Tales of Monkey Island Episode 1: Launch of the Screaming Narwhal - WiiWare

I am a newcomer to the Monkey Island universe. My first experience with the franchise was literally a few weeks ago with the release of the special edition of Secret of Monkey Island. As a huge fan of the point-and-click genre, I’m amazed I never dabbled in these games before but I can immediately see what all the fuss is about. I do plan on going through and playing the old games, but in the meantime I was ready to try out the newest entry in the series in many years.

This is of course the first episode out of an eventual five. I played through it on WiiWare as I’m terrified that my PC won’t be able to run these games well. Unfortunately WiiWare doesn’t give you the option to pay for all five episodes up front, so in the long run this is going to end up costing me more than the PC versions would ($50 as opposed to $35). It really doesn’t upset me though because if the remaining five episodes are along these same levels of quality, it’s absolutely worth the asking price.

I actually don’t want to give any story details away but I will say that you are re-introduced to all of the classic characters within the first 30 seconds. Guybrush, Elaine, LeChuck, they are all here and they are almost all voiced by the original actors. From there the story does include some pretty interesting twists and turns that keep you interested and will leave you excited for the following chapter.

Of course where the Monkey Island games are truly known to shine is in their writing, and this game carries on that tradition proudly. The writing here is top-notch. The characters are funny and creative, the dialogue trees are always full of witty responses, and there are dozens of things that have no bearing on the actual game, but are just fun to observe and interact with. Basically if you’re a fan of the classic Monkey Island style, this won’t disappoint.

One thing that can easily make or break a game such as this is the puzzles. There needs to be a fine balance here. For example, you don’t want a series of puzzles that are too easy.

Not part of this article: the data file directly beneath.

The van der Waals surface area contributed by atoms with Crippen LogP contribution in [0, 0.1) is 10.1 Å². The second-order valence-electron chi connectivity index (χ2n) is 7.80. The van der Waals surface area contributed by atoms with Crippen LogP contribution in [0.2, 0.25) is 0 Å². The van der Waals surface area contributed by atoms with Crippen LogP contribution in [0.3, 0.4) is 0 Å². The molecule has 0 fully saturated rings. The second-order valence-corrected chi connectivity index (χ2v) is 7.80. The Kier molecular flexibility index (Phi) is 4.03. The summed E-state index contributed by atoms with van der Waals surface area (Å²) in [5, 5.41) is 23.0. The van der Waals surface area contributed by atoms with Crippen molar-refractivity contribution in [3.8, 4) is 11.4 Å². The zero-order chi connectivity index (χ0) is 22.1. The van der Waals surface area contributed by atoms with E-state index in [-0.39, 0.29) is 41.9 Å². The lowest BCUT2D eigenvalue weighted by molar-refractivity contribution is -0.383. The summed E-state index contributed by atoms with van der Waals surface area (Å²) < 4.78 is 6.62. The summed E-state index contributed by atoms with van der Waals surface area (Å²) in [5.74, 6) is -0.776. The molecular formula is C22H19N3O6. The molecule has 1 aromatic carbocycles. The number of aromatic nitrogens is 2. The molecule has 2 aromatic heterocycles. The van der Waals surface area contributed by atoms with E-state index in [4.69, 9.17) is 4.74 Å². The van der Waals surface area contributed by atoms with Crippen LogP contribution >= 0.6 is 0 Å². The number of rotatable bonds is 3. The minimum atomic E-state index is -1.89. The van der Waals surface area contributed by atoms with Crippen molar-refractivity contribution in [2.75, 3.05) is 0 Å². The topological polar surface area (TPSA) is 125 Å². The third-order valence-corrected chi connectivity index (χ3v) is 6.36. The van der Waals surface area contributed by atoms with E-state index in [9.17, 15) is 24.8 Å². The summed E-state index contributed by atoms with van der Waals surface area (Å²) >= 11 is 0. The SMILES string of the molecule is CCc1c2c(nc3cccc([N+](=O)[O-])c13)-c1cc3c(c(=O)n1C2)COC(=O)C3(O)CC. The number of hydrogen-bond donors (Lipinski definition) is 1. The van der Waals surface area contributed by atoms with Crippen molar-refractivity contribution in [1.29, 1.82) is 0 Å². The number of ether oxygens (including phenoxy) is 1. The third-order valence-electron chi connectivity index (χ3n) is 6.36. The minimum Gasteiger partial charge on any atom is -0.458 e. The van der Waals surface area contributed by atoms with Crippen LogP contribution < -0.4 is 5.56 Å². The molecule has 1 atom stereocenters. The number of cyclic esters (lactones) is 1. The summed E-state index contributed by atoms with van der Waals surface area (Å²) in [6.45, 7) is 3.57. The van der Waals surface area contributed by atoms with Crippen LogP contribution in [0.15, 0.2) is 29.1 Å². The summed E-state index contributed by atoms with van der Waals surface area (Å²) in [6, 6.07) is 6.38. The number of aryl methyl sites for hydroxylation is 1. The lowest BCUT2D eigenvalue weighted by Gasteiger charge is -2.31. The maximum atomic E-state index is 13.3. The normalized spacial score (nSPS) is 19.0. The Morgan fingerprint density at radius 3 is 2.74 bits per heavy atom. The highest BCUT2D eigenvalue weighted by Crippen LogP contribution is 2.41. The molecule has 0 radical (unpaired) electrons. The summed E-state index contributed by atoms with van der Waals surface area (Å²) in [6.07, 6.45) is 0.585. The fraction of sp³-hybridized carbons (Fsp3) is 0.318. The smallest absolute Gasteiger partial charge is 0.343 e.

“Ok I have to pick the lock on this door and in my inventory I have a cup of chocolate pudding, a roller skate, a small leopard and a lockpick. Hmmmm….”

Then on the other hand of the spectrum, you don’t want the game to be full of puzzles that simply aren’t logical or coherent.

“Ok well that’s done. All I had to do to reach the key on the high shelf was combine the super glue with the turtle, stick him to the ceiling, then tie the rope to the turtle, then attach the steak to the end of the rope, use the lion on the steak who clamps onto the end of the rope, his weight causing it to fall down and take apart a chunk of the ceiling, then I trade the chunk of ceiling to the carpenter who gives me a stepladder which I trade for a giant magnet which I use to get the compass from behind the bed which guides me to the hole where I use the spoon to dig a hole and find the extendo-shoes, which I give to the tall man who reaches up and gets me the key.”

Games like that exist, trust me. For the ideal adventure game experience you want something in the middle of those two extremes. You want puzzles that provide a challenge and make you think, but make complete sense when you finally do figure them out. Both of the Monkey Island games that I’ve played so far have accomplished this well. You won’t breeze through the game, but when you get stuck you shouldn’t stay there for very long. I’m actually proud to say that we (fiancée and I) managed to complete the game without consulting a walkthrough a single time. And yes, I do want a cookie.

The game is of course pretty short. I think it took us around five hours to beat. However for 10 bucks, you get a lot of entertainment. I for one don’t at all regret my purchasing decision and am highly looking forward to the remaining five episodes.